Brian Sampson, president of the Associated Builders and Contractors, Empire State Chapter, released a statement on “MTA cost overruns and labor contracts” that did not mention the actress/activist-turned-Democratic-gubernatorial-candidate by name, but did say that the “facts” of what is happening at the cash-strapped MTA cannot be ignored, “regardless of your political stance or background.”

“We can see that senseless and wasteful cost overruns on construction projects are destroying New York City’s subway system and harming other public infrastructure priorities,” Sampson continued.

“It’s clear that politically connected unions are trying desperately to prevent New Yorkers from even having this conversation – and it’s equally clear that these same people are the only ones who benefit from the status quo on labor contracts at the MTA. It’s imperative we keep this conversation going, whether those in power like it or not.”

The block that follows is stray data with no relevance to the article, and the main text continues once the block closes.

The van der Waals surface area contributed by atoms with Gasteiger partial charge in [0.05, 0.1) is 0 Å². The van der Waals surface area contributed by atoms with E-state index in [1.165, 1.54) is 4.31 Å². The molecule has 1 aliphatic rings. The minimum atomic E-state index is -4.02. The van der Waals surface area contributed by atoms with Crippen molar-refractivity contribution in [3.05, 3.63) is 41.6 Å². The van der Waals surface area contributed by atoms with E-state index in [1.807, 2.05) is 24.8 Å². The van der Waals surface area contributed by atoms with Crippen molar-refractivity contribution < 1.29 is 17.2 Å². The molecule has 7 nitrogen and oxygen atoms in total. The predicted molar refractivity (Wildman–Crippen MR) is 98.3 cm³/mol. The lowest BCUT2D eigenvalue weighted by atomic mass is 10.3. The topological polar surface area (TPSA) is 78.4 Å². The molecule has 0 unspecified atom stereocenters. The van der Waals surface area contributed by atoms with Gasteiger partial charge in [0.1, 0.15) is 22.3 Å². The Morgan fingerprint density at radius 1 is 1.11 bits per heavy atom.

The Associated Builders and Contractors tends to lean right in its political support, having endorsed a number of Republican candidates and elected officials in recent years, and hasn’t been shy about criticizing Cuomo’s policies. Asked if the statement was intended as a show of support for Nixon, a spokesman for the organization replied:

“It is not an endorsement or defense of Nixon personally, but is a response to union leaders that have rolled out statements today aiming to shut down public discussion of the role that labor contracts have played in cost overruns at the MTA.”

Nixon this week told the publication amNY that given the deals unspecified unions have now, “you can’t hope to make improvements to the trains in a fiscally responsible way,” adding: “Everybody’s got to pull together, and everybody’s got to make sacrifices.”